Mumbai Food: Pop-up to pay homage to rich Maharashtrian cuisine
An upcoming pop-up pays homage to the state's culinary ethos through an eclectic spread of food celebrating sub-regions and communities
Maharashtra's rich and diverse culinary history, for reasons unknown, is rarely given its due at city restaurants and eateries.
But now, a new revivalism is taking place and it has taken the culinary world by storm. This became evident in the past couple of years with the surfacing of a host of regional restaurants across Mumbai. And a few days back, while conversing with food writer and host Kunal Vijayakar, he confirms this as he tells us that the city is going through a happy transition with foodies increasingly tilting towards regional and heritage cuisines, detaching themselves from the over-hyped and hotchpotch variety of half-Mumbai-half-western khaana, which includes cheese dabeli and butter
Khandeshi wange bharit
And so, the happy movement continues with yet another pop-up beginning next week, Marathi Mejwani, the fourth edition of a hospitality group's attempt to bring back traditional Indian food through a series titled Rivaayat.
At the helm of this pop-up, which seeks to celebrate Maharashtrian cuisine panning across Kolhapuri, Solapuri and Puneri Peshvai cuisines, is chef Aditya Mehendale, a Pune-based aficionado and a descendant of the Sardar Raste family.
Modak and kesar saffron shrikhand
For Mehendale, cooking runs in his blood. "My grandfather was a great cook and so was his sister. Primarily people from Pune are pure vegetarians, but he introduced meat in our kitchen. We had royal cooks, some of whom were speciality cooks, and they would prepare only one dish a day," the chef shares, speaking about the recipes that have been bequeathed to him. But heritage isn't the only source for Mehendale; his travels through the state, too, have been an immense source of inspiration. "Whenever I was in these regions [pockets of Maharashtra] I made sure to check with locals about what they ate traditionally and if I found something authentic I would request them for recipes," he reveals, adding that he doesn't understand why some chefs withhold recipes. "The idea is to put Maharashtrian cuisine on the global map," he asserts.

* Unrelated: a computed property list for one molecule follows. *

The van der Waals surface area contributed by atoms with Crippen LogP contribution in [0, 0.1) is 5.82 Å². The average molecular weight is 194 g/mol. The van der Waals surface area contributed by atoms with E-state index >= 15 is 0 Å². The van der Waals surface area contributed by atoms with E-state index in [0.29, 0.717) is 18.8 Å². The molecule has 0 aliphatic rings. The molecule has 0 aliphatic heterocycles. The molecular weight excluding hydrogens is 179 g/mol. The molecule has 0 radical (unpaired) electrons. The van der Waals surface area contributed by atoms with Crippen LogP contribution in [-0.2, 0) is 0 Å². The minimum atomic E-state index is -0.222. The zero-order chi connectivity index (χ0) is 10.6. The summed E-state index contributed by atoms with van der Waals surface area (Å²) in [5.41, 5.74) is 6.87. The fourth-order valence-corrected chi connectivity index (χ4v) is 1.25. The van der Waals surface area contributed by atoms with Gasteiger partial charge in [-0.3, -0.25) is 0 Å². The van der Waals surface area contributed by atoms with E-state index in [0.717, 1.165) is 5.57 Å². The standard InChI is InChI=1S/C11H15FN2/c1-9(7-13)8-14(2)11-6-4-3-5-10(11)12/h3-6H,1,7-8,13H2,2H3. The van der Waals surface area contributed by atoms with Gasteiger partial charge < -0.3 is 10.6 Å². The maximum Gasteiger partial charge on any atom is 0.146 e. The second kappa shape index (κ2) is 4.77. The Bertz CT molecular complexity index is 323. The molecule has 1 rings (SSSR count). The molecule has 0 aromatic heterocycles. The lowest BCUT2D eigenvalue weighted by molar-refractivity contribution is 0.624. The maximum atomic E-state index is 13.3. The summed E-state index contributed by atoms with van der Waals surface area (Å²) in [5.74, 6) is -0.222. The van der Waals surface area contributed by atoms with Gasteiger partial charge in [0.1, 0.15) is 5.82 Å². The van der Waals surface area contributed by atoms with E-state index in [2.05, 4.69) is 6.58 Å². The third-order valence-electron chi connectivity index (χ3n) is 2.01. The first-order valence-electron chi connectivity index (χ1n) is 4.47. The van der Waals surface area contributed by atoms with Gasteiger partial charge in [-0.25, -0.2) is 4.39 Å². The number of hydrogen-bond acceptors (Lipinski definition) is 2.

Paplet chi amti
It was in this way that he found, for example, the maral rassa, a quintessential Kolhapuri dish prepared with snakehead murrel (a type of fish). Before hunting was banned, royals, and even locals, hunted murrels rather than using a fishnet. "It's a part of the tradition in that region. People preferred to hunt maral rather than buy it from the fishmongers. It wasn't an easy process either, because it's difficult to shoot into water. So, one would have to wait for the fish's head to pop out and then aim for it," he informs us.
Konkani fish curry
And there are stories behind other dishes, too. Take the navsacha kombda, a chicken dish made with a spice blend and coconut paste, prepared largely during Koli weddings as well as when someone's wish comes true, thereby deriving its name from the word 'navsacha', which translates to mannat.
Malvani mutton sukke
But stories aren't the only thing binding this lavish spread; it's also an attempt to present dishes in their most authentic form. "Most people cook brinjal with spices to prepare bharli vangi, but ideally, the brinjal should be stuffed," Mehendale clarifies, giving us a peek into the rich legacy of other dishes that will be on the table such as Sholapur sheng mutton (spiced lamb with drumsticks), paplet chi amti (pomfret simmered with black Telicherry peppercorns), puran polis and shrikhand.
On: November 19 to 30; 12 pm to 3pm; 7 pm to 11 pm
At: Maya — Trident, C 56, BKC.
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